When the Bulgarian company Transmetrics started out in 2013, its co-founders had a vision about redefining how the logistics sector worked. Almost a decade later, by using predictive analytics and artificial intelligence in its solutions, Transmetrics is working with some of the biggest global carriers and shipping lines in the business.
The concept behind Transmetrics was drafted in 2012 during a transport conference. At the time, one of the founders, a serial entrepreneur and current CEO Asparuh Koev, was working as a consultant for some of the largest companies in the cargo industry.
Back then, Koev identified an issue that companies at the time weren’t willing to resolve – one third of almost all containers that move globally were empty, pointing to inefficient capacity utilization. To solve this issue, Koev developed a concept version of what would later become Transmetrics itself.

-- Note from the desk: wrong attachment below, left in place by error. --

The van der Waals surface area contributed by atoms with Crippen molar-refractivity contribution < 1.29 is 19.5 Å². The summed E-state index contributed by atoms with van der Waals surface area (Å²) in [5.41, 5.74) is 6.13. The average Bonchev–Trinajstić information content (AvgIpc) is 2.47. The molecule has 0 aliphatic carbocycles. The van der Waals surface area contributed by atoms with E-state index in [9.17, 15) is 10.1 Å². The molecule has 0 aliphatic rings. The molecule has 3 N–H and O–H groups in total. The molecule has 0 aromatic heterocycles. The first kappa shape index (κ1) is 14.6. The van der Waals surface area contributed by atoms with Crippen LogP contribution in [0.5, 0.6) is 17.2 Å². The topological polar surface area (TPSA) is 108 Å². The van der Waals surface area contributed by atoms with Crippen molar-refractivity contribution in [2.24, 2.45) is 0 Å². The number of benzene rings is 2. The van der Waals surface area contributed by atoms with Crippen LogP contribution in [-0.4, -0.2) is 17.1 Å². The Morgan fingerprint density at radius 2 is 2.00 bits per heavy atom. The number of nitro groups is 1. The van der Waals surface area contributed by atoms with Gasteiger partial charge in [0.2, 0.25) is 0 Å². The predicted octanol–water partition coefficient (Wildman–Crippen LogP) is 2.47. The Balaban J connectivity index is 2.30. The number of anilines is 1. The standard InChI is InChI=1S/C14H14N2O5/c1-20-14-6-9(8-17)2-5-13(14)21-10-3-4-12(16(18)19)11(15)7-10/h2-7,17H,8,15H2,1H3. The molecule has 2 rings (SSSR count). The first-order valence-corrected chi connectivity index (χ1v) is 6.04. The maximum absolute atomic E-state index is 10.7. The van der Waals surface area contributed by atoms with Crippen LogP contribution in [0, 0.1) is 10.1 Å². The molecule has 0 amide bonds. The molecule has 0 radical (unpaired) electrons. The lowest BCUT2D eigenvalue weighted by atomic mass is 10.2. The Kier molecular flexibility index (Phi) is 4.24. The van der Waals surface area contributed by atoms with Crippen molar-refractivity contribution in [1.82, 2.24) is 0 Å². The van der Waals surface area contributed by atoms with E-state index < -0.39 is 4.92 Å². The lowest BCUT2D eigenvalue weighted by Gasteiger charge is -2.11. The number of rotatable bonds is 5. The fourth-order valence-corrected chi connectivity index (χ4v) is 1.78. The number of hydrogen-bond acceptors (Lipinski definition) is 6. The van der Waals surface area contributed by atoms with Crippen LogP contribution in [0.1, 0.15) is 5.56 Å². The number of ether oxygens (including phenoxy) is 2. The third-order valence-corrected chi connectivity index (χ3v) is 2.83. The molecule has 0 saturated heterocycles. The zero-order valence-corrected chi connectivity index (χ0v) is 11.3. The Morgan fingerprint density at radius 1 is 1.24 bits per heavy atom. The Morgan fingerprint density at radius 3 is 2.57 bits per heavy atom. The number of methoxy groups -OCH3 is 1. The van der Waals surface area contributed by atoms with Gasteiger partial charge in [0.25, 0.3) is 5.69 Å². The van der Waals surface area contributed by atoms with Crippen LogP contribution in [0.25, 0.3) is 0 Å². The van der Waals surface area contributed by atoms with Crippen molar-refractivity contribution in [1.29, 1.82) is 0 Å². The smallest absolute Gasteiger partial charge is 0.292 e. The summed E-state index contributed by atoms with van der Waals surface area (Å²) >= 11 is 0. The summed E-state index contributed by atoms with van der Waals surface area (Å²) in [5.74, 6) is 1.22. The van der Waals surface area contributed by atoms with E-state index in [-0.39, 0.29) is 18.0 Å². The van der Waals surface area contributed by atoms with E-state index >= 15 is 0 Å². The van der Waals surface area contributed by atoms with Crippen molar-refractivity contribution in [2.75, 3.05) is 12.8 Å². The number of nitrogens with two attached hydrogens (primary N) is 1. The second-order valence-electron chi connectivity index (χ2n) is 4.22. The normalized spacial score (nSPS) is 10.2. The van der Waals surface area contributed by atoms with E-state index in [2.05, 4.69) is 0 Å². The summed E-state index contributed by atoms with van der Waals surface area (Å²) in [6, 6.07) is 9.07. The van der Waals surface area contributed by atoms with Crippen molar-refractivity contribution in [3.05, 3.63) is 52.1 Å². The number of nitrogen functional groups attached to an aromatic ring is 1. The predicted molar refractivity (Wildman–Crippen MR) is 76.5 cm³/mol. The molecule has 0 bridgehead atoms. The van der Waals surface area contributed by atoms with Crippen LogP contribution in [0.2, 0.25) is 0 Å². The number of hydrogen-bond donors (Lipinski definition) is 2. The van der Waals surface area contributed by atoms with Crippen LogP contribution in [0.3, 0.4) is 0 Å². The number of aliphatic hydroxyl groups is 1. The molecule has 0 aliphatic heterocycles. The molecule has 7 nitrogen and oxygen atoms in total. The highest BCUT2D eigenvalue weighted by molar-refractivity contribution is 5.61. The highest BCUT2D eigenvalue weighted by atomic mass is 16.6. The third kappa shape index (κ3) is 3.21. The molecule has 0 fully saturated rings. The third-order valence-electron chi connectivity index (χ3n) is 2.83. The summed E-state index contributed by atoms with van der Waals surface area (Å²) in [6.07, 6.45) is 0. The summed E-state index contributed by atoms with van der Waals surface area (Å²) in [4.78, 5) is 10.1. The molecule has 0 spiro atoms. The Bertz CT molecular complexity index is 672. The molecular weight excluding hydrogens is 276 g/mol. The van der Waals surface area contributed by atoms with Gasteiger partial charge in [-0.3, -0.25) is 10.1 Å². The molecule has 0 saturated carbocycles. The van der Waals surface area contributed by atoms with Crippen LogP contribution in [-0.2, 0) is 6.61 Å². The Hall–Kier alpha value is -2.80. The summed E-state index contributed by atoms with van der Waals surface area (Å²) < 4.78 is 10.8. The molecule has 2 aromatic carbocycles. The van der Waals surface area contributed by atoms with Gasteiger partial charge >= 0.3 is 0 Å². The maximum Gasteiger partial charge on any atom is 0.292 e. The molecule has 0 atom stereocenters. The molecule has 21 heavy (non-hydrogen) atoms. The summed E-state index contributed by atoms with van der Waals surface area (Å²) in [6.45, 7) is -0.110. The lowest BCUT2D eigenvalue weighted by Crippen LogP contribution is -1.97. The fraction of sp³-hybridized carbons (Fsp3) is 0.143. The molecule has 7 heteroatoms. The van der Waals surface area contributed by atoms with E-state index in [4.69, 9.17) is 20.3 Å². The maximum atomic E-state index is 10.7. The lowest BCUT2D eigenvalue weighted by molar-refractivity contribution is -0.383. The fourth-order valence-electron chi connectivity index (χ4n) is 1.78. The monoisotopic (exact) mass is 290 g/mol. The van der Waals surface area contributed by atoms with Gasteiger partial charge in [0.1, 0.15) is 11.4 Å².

“It immediately became clear that utilizing AI and machine learning technologies presented a long-needed solution for many challenges in logistics operations,” Dimitar Pavlov, head of business development at Transmetrics, tells The Recursive.
Attracting logistics experts and utilizing software implementation
Immediately after that, Transmetrics began to attract logistics experts and started with software implementation in logistics. The company also added data scientists, software architects and engineers to its team which now has more than 40 members, to create a platform dedicated to logistics.
Since its establishment in 2013, Transmetrics has raised a total of €4.8M in funding over nine rounds, with LAUNCHub Ventures being one of its most prominent investors. The company currently has an annual revenue of $2M and is working with transport and logistics companies across the full supply chain, such as DHL, DB Schenker, Kuehne Nagel, TIP Trailers, Ocean Network Express, and so on.
The Transmetrics platform now uses the latest technology and research in artificial intelligence, big data, and predictive analytics to predict and optimize resource planning and asset management.